Commission Co-Chairs Create Package of Arctic Policy Legislation
(Targeted News Service Via Acquire Media NewsEdge) ANCHORAGE, Jan. 16 -- The Alaska Senate Majority issued the following news release:
The Co-Chairs of the Alaska Arctic Policy Commission (AAPC), Senator Lesil McGuire (R-Anchorage) and Representative Bob Herron (D-Bethel) are preparing to head to Juneau for the 2014 legislative session armed with an Arctic legislation package. The package will include two bills aimed at infrastructure: an Arctic investment bill and House Bill 165, already introduced by Rep. Herron, creating an Arctic Port Authority. Additionally, the co-chairs will introduce a resolution speaking to the upcoming US Chairmanship of the Arctic Council.
"The Alaskan Arctic is in great need of investment in infrastructure, to improve the lives of those who live there, and for responsible resource development," said Rep. Herron. "Our two infrastructure bills are designed to help kick-start that investment."
Senator McGuire is preparing a bill that would find ways to creatively fund Arctic Infrastructure. There is an estimated $100 billion of private funding that is looking for an investment home in the Arctic. The idea is to give the Alaska Industrial Development and Export Authority (AIDEA) tools to create partnerships between the state and those looking to invest.
"The next important step in the evolving Arctic arena is infrastructure development in the region" said Sen. McGuire. "With increased activity in the Arctic, it will be paramount that Alaska is prepared not only to deal with the activity, but also to capitalize on it. In order to do that, Alaska must have the capacity to respond to emergencies, lend logistical expertise, harbor ships, and monitor changing weather and ice conditions. This requires not only a deep draft Arctic port and roads, but also increased telecommunications and energy infrastructure. We need to ensure that our natural resources are developed in a responsible way, but also that tourism can flourish and that local economies can take advantage of the new Arctic."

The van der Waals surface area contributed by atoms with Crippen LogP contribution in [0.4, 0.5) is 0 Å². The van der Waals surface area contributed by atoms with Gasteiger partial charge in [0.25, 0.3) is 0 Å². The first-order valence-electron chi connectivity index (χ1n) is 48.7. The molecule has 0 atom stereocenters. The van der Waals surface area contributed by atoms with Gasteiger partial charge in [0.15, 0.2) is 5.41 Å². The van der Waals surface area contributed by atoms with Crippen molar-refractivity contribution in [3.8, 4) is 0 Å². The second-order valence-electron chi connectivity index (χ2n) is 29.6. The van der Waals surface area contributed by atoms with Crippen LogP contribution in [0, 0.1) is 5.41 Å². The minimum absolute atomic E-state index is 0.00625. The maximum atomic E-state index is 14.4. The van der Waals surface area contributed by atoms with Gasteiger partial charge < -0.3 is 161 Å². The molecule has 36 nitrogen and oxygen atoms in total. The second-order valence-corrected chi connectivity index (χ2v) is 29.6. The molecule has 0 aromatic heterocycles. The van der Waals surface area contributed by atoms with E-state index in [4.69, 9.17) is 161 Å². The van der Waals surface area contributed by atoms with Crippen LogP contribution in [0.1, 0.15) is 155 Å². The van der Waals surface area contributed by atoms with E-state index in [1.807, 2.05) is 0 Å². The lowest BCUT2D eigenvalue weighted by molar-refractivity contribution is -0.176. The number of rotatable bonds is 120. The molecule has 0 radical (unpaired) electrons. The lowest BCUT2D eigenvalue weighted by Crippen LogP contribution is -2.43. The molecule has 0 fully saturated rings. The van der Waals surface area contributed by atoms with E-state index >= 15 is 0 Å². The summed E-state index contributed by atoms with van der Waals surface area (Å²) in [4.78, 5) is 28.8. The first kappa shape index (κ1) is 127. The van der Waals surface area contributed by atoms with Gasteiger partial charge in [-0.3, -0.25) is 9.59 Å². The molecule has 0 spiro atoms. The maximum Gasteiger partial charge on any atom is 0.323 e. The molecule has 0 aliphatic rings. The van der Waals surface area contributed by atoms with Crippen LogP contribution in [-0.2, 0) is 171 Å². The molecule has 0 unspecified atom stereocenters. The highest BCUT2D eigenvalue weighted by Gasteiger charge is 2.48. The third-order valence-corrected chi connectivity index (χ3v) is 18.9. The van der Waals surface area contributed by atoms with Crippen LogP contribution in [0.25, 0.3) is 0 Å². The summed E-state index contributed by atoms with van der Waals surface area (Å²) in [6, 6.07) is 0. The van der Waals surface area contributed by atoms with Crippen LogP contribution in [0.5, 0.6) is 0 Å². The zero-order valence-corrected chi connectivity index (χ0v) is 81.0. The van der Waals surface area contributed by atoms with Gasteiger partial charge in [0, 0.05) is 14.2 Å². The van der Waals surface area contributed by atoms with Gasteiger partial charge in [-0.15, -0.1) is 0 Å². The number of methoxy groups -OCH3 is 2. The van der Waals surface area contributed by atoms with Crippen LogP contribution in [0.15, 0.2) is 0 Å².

The financing mechanisms of the Arctic Infrastructure bill would be very similar to the Sustainable Energy Transmission and Supply Development Fund (SETS) that was created by Senator McGuire in Senate Bill 25, during the 2012 Legislative session. Senator McGuire and Representative Herron are looking for innovative ways to draw in private investment to partner with the state's public funding. One way to do that is to allow AIDEA to issue bonds or bond guarantees to banks willing to enter into a financing deal with private partners.
Another key piece of this Arctic legislation package is HB 165, which was introduced by Representative Herron in March of last year. Senator McGuire is preparing to introduce the same bill in the Senate. The bill seeks to establish an Alaska Arctic Port and Development Authority as a public corporation of the state. Though the bill saw little movement last session, it is currently gaining a lot of traction.